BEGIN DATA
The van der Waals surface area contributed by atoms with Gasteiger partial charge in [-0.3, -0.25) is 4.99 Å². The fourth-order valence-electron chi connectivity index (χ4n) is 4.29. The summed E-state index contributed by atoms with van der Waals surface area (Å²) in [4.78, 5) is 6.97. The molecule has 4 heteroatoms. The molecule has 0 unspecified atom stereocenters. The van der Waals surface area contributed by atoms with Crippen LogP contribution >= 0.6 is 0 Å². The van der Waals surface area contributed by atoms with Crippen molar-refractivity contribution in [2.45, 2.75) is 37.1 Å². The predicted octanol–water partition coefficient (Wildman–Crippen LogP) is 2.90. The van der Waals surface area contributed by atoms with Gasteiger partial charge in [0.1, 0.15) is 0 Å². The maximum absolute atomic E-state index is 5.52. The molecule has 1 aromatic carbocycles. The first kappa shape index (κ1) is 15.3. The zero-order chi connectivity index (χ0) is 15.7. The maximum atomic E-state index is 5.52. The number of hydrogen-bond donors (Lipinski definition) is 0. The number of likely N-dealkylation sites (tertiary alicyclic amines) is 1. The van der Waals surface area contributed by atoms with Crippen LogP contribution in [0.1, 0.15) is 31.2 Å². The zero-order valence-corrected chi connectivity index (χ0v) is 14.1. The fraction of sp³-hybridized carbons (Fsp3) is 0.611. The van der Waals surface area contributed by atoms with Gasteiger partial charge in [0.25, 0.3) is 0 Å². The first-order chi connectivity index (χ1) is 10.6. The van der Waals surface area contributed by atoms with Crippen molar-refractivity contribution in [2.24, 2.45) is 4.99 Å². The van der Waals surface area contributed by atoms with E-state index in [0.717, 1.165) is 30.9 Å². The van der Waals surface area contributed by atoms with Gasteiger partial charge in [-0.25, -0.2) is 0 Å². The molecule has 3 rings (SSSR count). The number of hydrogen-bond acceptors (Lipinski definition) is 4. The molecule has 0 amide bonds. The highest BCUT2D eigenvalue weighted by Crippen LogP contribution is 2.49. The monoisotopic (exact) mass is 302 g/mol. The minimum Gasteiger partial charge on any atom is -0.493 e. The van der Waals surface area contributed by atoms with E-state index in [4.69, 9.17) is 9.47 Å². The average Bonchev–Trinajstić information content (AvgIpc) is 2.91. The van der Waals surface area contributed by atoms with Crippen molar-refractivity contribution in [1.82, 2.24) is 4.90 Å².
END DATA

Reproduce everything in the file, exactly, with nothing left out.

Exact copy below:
The van der Waals surface area contributed by atoms with Gasteiger partial charge in [-0.3, -0.25) is 4.99 Å². The fourth-order valence-electron chi connectivity index (χ4n) is 4.29. The summed E-state index contributed by atoms with van der Waals surface area (Å²) in [4.78, 5) is 6.97. The molecule has 4 heteroatoms. The molecule has 0 unspecified atom stereocenters. The van der Waals surface area contributed by atoms with Crippen LogP contribution >= 0.6 is 0 Å². The van der Waals surface area contributed by atoms with Crippen molar-refractivity contribution in [2.45, 2.75) is 37.1 Å². The predicted octanol–water partition coefficient (Wildman–Crippen LogP) is 2.90. The van der Waals surface area contributed by atoms with Gasteiger partial charge in [0.1, 0.15) is 0 Å². The maximum absolute atomic E-state index is 5.52. The molecule has 1 aromatic carbocycles. The first kappa shape index (κ1) is 15.3. The zero-order chi connectivity index (χ0) is 15.7. The maximum atomic E-state index is 5.52. The number of hydrogen-bond donors (Lipinski definition) is 0. The number of likely N-dealkylation sites (tertiary alicyclic amines) is 1. The van der Waals surface area contributed by atoms with Crippen LogP contribution in [0.1, 0.15) is 31.2 Å². The zero-order valence-corrected chi connectivity index (χ0v) is 14.1. The fraction of sp³-hybridized carbons (Fsp3) is 0.611. The van der Waals surface area contributed by atoms with Gasteiger partial charge in [0.25, 0.3) is 0 Å². The first-order chi connectivity index (χ1) is 10.6. The van der Waals surface area contributed by atoms with Crippen molar-refractivity contribution in [2.24, 2.45) is 4.99 Å². The van der Waals surface area contributed by atoms with E-state index in [0.717, 1.165) is 30.9 Å². The van der Waals surface area contributed by atoms with Gasteiger partial charge in [-0.25, -0.2) is 0 Å². The molecule has 3 rings (SSSR count). The number of hydrogen-bond acceptors (Lipinski definition) is 4. The molecule has 0 amide bonds. The highest BCUT2D eigenvalue weighted by Crippen LogP contribution is 2.49. The monoisotopic (exact) mass is 302 g/mol. The minimum Gasteiger partial charge on any atom is -0.493 e. The van der Waals surface area contributed by atoms with E-state index in [4.69, 9.17) is 9.47 Å². The average Bonchev–Trinajstić information content (AvgIpc) is 2.91. The van der Waals surface area contributed by atoms with Crippen molar-refractivity contribution in [1.82, 2.24) is 4.90 Å².